Whooping cranes were grounded by FAA restrictions
BY JENNY PRICE
Article courtesy of the ASSOCIATED PRESS
September 22, 2001
Flight restrictions federal aviation officials imposed
following terrorist attacks in New York and Washington
did not just halt commercial air travel and strand travelers
worldwide. They also temporarily grounded a group of nine
whooping cranes in Wisconsin getting ready to fly south
Researchers with the nonprofit group Operation Migration
are hoping to establish the nation's second migratory
flock of the endangered birds by leading the cranes with
an ultralight aircraft in October to the Chassahowitzka
National Wildlife Refuge in central Florida.
To build up their endurance for the journey, the cranes
have been taking to the skies over the Necedah National
Wildlife Refuge since July, led by the ultralight.
The birds' training flights were halted Sept.
11 when the Federal Aviation Administration grounded aircraft
that use visual flight rules, which allow small aircraft
to fly with little contact with air traffic controllers.
Since the attacks on the Pentagon and World Trade Center,
the FAA had allowed only instrument-rated pilots who file
flight plans with airports to fly.
But the cranes resumed their training flights Friday
after the government reopened the nation's rural
airspace to small planes, including the ultralights used
to train the whooping cranes.
"They flew really beautifully this morning,''
Operation Migration pilot Deke Clark said after taking
the cranes for an 8-minute flight Saturday morning.
The birds, which hatched in May from eggs at the Patuxent
Wildlife Research Center in Laurel, Md., exercise daily
to build their strength so they can follow the ultralight,
as they would their parents, on a predetermined route
"If this (the FAA restrictions) went on for about two,
two-and-a-half weeks, it would have been very difficult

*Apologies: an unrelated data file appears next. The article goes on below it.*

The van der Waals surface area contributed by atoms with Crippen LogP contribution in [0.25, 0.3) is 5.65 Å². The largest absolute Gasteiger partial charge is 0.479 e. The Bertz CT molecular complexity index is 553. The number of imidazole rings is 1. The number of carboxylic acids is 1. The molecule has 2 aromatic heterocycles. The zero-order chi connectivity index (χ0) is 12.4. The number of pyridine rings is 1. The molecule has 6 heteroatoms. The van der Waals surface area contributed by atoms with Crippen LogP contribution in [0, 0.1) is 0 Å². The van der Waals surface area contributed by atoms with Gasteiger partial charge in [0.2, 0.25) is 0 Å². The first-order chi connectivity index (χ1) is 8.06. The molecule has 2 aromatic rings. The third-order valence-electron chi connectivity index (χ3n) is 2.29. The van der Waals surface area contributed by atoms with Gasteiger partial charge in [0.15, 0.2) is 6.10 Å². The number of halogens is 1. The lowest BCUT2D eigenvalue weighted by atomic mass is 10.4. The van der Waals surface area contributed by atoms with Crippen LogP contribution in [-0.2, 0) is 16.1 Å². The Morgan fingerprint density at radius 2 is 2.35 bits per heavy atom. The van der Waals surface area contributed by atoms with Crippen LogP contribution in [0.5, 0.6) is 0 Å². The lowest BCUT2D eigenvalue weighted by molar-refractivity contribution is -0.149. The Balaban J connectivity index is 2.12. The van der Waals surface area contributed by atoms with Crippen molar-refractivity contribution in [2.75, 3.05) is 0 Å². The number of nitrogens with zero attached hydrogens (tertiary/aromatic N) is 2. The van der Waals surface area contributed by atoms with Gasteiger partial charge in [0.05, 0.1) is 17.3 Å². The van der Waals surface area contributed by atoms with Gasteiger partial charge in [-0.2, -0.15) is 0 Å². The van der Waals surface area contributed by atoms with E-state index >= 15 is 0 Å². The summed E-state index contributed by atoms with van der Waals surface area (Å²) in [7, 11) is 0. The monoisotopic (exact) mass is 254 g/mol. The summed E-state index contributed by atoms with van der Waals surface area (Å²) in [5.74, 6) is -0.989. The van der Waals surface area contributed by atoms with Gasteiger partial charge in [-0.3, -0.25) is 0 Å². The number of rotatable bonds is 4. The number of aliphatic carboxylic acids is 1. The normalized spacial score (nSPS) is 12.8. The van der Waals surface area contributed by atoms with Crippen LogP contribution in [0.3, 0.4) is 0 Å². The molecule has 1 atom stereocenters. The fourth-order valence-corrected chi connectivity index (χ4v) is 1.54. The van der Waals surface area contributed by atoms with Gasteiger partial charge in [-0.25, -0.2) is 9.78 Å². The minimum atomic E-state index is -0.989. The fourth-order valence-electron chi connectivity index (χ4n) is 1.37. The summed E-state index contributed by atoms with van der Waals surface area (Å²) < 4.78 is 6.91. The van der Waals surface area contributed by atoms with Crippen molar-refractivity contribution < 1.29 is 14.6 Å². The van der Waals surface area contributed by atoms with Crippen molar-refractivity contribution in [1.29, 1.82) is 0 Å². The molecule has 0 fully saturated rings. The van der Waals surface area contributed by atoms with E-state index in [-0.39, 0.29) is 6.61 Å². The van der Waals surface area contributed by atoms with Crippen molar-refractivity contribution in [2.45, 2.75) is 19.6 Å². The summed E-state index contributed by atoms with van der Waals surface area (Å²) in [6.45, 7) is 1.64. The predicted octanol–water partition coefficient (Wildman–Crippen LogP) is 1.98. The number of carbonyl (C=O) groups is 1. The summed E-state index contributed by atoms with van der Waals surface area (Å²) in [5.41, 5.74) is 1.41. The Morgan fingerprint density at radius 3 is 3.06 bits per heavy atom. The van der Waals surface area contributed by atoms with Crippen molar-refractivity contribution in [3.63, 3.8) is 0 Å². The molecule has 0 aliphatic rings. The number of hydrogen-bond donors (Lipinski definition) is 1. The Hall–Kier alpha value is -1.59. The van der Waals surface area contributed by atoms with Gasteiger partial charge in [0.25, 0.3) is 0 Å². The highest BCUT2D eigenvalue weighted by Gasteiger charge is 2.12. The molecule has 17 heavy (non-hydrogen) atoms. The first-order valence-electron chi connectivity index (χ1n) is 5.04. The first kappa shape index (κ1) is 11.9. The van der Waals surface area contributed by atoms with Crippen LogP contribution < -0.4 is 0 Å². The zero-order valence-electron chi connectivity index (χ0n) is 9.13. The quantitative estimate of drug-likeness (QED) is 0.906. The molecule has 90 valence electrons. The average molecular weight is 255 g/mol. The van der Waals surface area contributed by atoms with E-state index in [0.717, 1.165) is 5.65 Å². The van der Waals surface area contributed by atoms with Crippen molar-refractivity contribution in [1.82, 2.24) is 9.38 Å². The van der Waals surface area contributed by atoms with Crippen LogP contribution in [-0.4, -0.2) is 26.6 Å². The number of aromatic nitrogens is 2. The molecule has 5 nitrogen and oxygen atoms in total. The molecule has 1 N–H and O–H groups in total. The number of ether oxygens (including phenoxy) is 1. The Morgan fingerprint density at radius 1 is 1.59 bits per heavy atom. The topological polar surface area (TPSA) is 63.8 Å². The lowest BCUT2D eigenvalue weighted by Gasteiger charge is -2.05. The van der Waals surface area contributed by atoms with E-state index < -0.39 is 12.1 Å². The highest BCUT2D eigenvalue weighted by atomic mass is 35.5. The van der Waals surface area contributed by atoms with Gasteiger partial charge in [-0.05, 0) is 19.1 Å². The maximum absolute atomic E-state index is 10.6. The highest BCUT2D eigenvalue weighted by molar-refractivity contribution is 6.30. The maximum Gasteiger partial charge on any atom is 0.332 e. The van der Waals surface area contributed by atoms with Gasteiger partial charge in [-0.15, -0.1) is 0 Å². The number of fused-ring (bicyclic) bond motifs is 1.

to make it all come together,'' Clark said.
Beth Goodman, with the state Department of Natural Resources
endangered resources program, said officials were considering
writing letters and making telephone calls to win an exemption
from the FAA for the crane migration project before officials
lifted the restrictions.
"If we had lost a fair amount of time, or the project
would have ended, that would have been very sad,''
Goodman and Clark said the birds won't leave right
on schedule, but there's still time to make up their
missed training so they can leave for Florida by mid-October.
"I'd just as soon not fly in the snow,''
said Clark, a retired military and commercial airline
The cranes started their training when the sound of
an ultralight engine was played to them while they were
still in the eggs.
The whooping cranes will follow the same route south
that 11 sandhill cranes from the Necedah refuge following
an ultralight took last October. The sandhill cranes made
the return trip on their own last spring.
Whooping cranes, named for their loud mating call, were
thought to number between 700 and 1,400 in North America
before unregulated hunting and habitat destruction brought
them close to extinction in the 1940s.
About 400 whooping cranes exist in the world, with 188
of them migratory.